It is a disappointment that people read books less often in these days of widespread technological reliance (Siam, Book Stats: Why We Should Care). Books were the primary source of intellectual entertainment just a hundred years ago, but with the invention of radio, television, cinematography, and most recently, the Internet and computer games, it seems that reading books is no longer a popular leisure activity. However, I believe that books are an irreplaceable part of our lives, and the role that masterfully-written books play in the personal growth and development of a particular person throughout one’s life is a remarkable one. Books directly expand our consciousness of how we live and where we live, enrich our power to express ourselves, and supply us with inspiration in a way that other mediums cannot compete with.
Books expand our knowledge and conception of the world around us (Jiken, Solidarity for Books). One may argue that films and TV documentaries do that too, but I believe that books are a much better alternative, since they allow each reader to experience the same story using one’s own imagination. When a hundred people watch a film or a TV show, they see the same content—whatever the director and the producer wish to show. Books are different. The experience achieved through reading is richer and more personal, since the same description and the same word choice will result in as many different interpretations as there are readers. We are all unique, and books allow us to experience whatever is narrated in the light of our own personal values, through our ideas and our imagination.
In addition, books enrich our vocabulary, introduce us to new notions, and offer a wider choice of words to us. With every book we read, we become more intelligent (Singh, The Braininess of Books). Even reading one seemingly more primitive pulp fiction book per month can enrich one’s personal vocabulary with dozens of new words, help us build more concise sentences on our own, and express oneself better, make one’s speech more intelligent and sophisticated. Watching certain TV programs and documentary films can also widen one’s vocabulary, but hardly as effectively as books do, since reading operates with both more sophisticated visual and audio (if reading aloud) receptors. Moreover, our imagination reproduces mental pictures of what we are reading about, so a new word automatically links to a certain image and a particular feeling that it relates to. Therefore, reading books is a wonderful tool when it comes to learning and developing one’s vocabulary at any age.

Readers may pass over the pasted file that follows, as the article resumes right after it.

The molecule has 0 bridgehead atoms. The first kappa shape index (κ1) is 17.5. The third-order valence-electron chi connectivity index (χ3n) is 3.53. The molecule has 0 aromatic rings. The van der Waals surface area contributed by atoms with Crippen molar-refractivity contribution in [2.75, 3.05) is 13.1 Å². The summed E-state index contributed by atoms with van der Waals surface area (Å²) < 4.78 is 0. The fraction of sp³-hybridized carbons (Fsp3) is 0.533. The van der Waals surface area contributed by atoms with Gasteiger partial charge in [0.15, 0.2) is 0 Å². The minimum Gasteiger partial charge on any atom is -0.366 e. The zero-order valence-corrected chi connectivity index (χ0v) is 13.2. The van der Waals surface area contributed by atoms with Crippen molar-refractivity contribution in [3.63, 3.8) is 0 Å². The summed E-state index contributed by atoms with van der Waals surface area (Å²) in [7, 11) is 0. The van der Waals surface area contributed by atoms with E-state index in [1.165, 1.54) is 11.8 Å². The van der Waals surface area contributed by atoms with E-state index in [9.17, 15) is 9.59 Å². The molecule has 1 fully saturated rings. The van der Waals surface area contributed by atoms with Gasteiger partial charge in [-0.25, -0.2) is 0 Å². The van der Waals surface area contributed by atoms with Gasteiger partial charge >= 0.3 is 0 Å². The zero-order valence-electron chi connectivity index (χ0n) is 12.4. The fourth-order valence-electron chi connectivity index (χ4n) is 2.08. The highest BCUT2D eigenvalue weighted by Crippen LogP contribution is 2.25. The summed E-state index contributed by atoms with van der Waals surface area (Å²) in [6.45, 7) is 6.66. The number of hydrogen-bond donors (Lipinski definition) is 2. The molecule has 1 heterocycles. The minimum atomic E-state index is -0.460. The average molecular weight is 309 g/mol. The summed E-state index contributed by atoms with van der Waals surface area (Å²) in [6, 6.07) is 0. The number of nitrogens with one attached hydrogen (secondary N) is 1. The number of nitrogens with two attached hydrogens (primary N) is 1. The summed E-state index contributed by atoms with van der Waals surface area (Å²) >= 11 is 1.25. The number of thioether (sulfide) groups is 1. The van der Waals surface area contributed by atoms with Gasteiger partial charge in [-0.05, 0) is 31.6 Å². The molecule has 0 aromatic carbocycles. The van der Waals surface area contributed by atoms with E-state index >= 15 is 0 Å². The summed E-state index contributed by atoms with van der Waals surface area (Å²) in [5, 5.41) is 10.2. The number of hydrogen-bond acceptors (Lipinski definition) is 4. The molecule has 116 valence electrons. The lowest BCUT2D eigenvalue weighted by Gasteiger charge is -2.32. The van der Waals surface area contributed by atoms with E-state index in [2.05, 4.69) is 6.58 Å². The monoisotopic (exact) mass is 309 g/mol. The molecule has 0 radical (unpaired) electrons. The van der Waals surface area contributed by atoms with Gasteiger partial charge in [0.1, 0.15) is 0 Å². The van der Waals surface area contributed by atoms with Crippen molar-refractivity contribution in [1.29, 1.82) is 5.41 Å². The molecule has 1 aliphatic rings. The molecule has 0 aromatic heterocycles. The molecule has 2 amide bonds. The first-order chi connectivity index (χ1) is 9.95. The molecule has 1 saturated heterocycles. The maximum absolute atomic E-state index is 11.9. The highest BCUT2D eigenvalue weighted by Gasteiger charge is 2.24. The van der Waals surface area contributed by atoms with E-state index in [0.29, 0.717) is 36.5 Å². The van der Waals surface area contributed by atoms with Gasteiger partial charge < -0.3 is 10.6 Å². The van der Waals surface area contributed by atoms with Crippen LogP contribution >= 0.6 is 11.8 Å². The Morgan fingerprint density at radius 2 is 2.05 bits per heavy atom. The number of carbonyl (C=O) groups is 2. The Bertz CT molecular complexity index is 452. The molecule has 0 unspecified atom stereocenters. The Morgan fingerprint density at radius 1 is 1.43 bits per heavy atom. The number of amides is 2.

Books are a fantastic source of inspiration. Unlike fine art, architecture, or travelling, books help us create our own mental illustration for what we read on paper. In a way, books make us all artists and creators of our own mental cartoons, movies, or illustration collections (Curtis, Book Artists). Every image we create ourselves is automatically allotted a certain emotion, whether a simple or a more complicated one. Every mental image that a written word projects is vibrant with feelings and emotions. This is what makes books powerful and memorable. Books are an endless source of inspiration and motivation to become a better person.
I am certain that creating a system of symbols and eventually an alphabet, words, and books was the greatest series of inventions of humankind. The books I am talking about are classics, those that do not have an expiration date and will be priceless for any generation. They will continue sparking new ideas, inspiring new deeds, and enriching the lives of every generation to come. I am positive that books will eventually regain their popularity with today’s youth, since unlike the popular kinds of entertainment in fashion today, books are those roots to which people will go back, in search of the motivation, inspiration, and aspiration to find the true meaning and value of life.
1. Siam, Nyugen. Book Stats: Why We Should Care (2006). Wisconsin Daily Press.
2. Jiken, Howard. Solidarity for Books (2010). Lazy Bird Publishing.
3. Singh, Jaghan. The Braininess of Books (2011). Sharala Publishing.
4. Curtis, Brain. Book Artists (2012). Ant Hill Press.
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